Intercultural

My Week in Morocco

Catherine Smith is a student at the College of Saint Mary and an ISA Featured Photo Blogger. She is currently studying abroad with ISA in Valencia, Spain.

As a part of my study abroad program, ISA gave me (and many other students) the opportunity to visit the North African country of Morocco. We spent five days traveling around the country and had experiences that I had never even dreamed of. Here are three of my favorite parts of the trip.

Fez

Our adventure in Morocco started in the beautiful ancient city of Fez. Inside the city lies a UNESCO world heritage site, the Fez Medina, a huge open-air market lined with almost 10,000 narrowly paved alley ways that connect hundreds of tiny shops packed with handmade goods. No cars can fit through the small streets of the Medina so the only way to transport supplies in and out is by mules or small chariots.

While exploring the Medina, you can find many things, including huge rooms filled with colorful rugs of various sizes that are made with many different weaving styles…

…artisans weaving beautiful scarves from materials such as plant silk and wool…

…and mesmerizing vibrant ceramics that are all sculpted and hand-painted. These are just a few of many shops we explored on our day in the Medina. The Moroccan vendors were extremely friendly and we quickly learned that a little bargaining in the Medina goes a long way! Needless to say, we left with full hands.

Merzouga

Next on our journey was a small Moroccan town located in the Sahara Desert. Merzouga is home to one of the most beautiful sights I have ever seen, the Erg Chebbi sand dunes. The Erg Chebbi sand dunes stretch for as long as the eye can see and the sand is as soft and fine as water. We spent two nights camping under the stars in tents on the dunes. I have never seen so many stars in my life! The local people fed us native food and taught us about life in the desert.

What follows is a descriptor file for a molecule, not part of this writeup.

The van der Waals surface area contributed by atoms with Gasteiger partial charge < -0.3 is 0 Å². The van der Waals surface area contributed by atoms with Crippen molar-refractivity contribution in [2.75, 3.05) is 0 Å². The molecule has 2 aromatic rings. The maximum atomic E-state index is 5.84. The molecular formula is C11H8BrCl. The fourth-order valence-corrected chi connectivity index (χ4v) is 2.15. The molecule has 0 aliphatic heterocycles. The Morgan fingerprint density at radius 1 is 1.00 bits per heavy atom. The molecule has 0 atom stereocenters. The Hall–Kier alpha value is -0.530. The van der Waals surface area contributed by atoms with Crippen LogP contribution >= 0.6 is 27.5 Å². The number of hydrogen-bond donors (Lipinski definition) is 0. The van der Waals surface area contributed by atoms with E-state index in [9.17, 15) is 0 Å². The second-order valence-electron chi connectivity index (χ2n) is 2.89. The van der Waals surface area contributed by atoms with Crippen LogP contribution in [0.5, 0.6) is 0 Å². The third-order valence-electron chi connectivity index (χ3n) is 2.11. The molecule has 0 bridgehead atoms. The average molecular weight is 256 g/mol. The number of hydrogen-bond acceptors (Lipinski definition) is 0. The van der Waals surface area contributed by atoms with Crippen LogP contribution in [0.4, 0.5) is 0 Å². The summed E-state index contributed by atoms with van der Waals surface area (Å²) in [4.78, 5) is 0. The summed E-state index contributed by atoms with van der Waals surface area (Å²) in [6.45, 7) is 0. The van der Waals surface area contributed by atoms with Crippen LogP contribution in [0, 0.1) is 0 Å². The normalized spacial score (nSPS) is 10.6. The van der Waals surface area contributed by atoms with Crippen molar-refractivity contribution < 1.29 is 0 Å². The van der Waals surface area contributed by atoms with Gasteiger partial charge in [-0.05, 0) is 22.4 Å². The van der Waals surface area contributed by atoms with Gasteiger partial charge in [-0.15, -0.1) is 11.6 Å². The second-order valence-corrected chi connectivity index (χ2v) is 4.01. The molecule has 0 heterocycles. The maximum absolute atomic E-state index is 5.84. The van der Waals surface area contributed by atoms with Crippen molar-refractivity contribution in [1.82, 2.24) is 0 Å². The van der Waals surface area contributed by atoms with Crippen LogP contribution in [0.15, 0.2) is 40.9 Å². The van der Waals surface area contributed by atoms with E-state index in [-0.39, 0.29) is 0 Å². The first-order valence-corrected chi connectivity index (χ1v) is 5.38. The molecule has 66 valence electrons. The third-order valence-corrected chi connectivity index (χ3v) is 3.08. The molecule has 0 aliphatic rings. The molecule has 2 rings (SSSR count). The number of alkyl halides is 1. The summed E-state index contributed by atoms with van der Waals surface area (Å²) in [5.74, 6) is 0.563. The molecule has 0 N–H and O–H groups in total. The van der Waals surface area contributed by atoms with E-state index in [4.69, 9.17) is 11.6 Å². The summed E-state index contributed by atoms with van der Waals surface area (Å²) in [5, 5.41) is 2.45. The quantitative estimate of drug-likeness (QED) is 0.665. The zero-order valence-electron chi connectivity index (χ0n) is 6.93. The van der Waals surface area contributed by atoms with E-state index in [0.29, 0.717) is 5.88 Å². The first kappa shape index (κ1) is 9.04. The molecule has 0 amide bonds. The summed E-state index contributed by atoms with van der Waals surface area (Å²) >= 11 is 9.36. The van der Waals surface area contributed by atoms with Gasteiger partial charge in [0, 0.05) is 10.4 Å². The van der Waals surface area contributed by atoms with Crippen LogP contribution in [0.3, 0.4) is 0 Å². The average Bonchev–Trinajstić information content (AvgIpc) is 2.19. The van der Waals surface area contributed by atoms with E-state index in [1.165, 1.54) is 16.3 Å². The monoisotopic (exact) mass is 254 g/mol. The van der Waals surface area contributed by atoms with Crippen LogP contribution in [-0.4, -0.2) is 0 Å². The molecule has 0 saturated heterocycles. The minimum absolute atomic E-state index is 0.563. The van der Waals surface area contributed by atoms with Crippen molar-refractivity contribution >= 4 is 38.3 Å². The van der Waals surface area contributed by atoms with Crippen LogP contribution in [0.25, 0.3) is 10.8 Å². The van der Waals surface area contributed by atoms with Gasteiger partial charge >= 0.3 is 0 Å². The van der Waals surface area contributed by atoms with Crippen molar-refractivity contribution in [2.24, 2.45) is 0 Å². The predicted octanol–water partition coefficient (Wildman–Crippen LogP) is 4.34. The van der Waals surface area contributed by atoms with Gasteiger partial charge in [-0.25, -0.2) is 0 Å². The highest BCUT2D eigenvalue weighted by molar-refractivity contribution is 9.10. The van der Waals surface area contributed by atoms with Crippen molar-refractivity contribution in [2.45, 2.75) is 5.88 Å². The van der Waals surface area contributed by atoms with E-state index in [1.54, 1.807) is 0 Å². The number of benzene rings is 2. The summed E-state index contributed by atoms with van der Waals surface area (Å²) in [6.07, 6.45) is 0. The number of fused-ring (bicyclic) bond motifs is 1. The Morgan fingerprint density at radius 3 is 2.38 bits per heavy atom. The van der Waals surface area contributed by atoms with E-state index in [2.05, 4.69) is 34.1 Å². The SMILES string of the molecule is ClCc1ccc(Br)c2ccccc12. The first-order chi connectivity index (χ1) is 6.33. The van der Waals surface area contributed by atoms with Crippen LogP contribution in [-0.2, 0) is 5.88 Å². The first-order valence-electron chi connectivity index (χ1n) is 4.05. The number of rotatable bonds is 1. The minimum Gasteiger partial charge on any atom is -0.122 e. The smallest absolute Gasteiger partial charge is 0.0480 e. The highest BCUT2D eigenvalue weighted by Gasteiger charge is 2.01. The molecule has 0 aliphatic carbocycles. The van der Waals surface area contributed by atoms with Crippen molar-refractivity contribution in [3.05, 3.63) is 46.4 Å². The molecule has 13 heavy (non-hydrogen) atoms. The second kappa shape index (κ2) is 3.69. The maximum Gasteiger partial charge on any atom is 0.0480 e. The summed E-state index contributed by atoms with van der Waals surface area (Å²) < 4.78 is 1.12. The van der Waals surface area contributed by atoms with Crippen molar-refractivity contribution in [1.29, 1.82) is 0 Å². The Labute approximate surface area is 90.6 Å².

On our second day in the desert, we wandered around the sand dunes on camel back. My only prior experience with camels was at the zoo and in books, so I was pleasantly surprised when the camels turned out to be really friendly and kind to beginner riders. This was an unforgettable experience!

The locals who referred to themselves as Berber people were very helpful and informative. They explained so much about the history of desert and what it is like growing up and living in a place so different than what we are used to. In a world that sometimes treats difference with suspicion and distrust, it was so wonderful to get to know the Berbers.

When the sun disappeared, the desert got really cold. Small brush fires made by the locals helped to keep us all warm and toasty as we watched the sun set and rise.

Meknes

Our last stop on our travels through Morocco took us to the old city of Meknes. Meknes is much smaller and quieter than Fez, but still offers a beautiful Medina that is also a UNESCO world heritage site. We spent our last day here wandering around a labyrinth of shops and tiny restaurants.

There were so many amazing sights, sounds, and smells that we experienced while exploring the Meknes Medina. My personal favorite was the wide variety of teas that were very inexpensive and tasted so good!

It was not uncommon to see food such as beans, noodles, and teas sitting out in the open like this. Although is was strange for me to see the food just sitting out, it was really neat to see how the market worked.

Exploring Morocco was one of the most amazing opportunities I have ever been given. Every city and town that I visited was so extremely different than what I am used to back home in the USA. I was able to learn so much more about the culture and people of Morocco then any book could have taught me.

The world awaits…discover it.

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